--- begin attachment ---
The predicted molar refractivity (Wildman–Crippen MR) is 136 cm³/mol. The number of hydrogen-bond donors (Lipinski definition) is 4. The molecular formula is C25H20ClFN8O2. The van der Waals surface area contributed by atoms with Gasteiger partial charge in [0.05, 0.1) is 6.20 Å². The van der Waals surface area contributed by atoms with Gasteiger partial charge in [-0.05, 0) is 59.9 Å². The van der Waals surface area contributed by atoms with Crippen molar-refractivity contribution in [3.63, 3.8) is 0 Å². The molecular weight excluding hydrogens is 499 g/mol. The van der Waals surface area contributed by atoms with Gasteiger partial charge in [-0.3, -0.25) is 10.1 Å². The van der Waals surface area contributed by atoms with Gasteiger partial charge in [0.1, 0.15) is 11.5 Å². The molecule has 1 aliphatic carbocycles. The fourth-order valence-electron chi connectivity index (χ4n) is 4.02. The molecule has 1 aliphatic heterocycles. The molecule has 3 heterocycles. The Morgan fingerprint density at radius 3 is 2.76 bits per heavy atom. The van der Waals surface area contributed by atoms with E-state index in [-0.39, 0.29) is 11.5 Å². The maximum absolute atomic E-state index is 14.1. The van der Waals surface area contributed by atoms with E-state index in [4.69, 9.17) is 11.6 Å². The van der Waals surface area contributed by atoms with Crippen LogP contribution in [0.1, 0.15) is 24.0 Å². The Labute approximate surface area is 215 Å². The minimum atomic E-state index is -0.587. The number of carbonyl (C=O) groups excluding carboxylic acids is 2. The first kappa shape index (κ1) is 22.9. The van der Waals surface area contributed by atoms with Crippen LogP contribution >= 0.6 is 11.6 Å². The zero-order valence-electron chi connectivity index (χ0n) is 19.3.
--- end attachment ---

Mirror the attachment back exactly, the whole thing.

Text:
The predicted molar refractivity (Wildman–Crippen MR) is 136 cm³/mol. The number of hydrogen-bond donors (Lipinski definition) is 4. The molecular formula is C25H20ClFN8O2. The van der Waals surface area contributed by atoms with Gasteiger partial charge in [0.05, 0.1) is 6.20 Å². The van der Waals surface area contributed by atoms with Gasteiger partial charge in [-0.05, 0) is 59.9 Å². The van der Waals surface area contributed by atoms with Crippen molar-refractivity contribution in [3.63, 3.8) is 0 Å². The molecular weight excluding hydrogens is 499 g/mol. The van der Waals surface area contributed by atoms with Gasteiger partial charge in [-0.3, -0.25) is 10.1 Å². The van der Waals surface area contributed by atoms with Gasteiger partial charge in [0.1, 0.15) is 11.5 Å². The molecule has 1 aliphatic carbocycles. The fourth-order valence-electron chi connectivity index (χ4n) is 4.02. The molecule has 1 aliphatic heterocycles. The molecule has 3 heterocycles. The Morgan fingerprint density at radius 3 is 2.76 bits per heavy atom. The van der Waals surface area contributed by atoms with E-state index in [-0.39, 0.29) is 11.5 Å². The maximum absolute atomic E-state index is 14.1. The van der Waals surface area contributed by atoms with E-state index in [4.69, 9.17) is 11.6 Å². The van der Waals surface area contributed by atoms with Crippen LogP contribution in [0.1, 0.15) is 24.0 Å². The Labute approximate surface area is 215 Å². The minimum atomic E-state index is -0.587. The number of carbonyl (C=O) groups excluding carboxylic acids is 2. The first kappa shape index (κ1) is 22.9. The van der Waals surface area contributed by atoms with Crippen LogP contribution >= 0.6 is 11.6 Å². The zero-order valence-electron chi connectivity index (χ0n) is 19.3.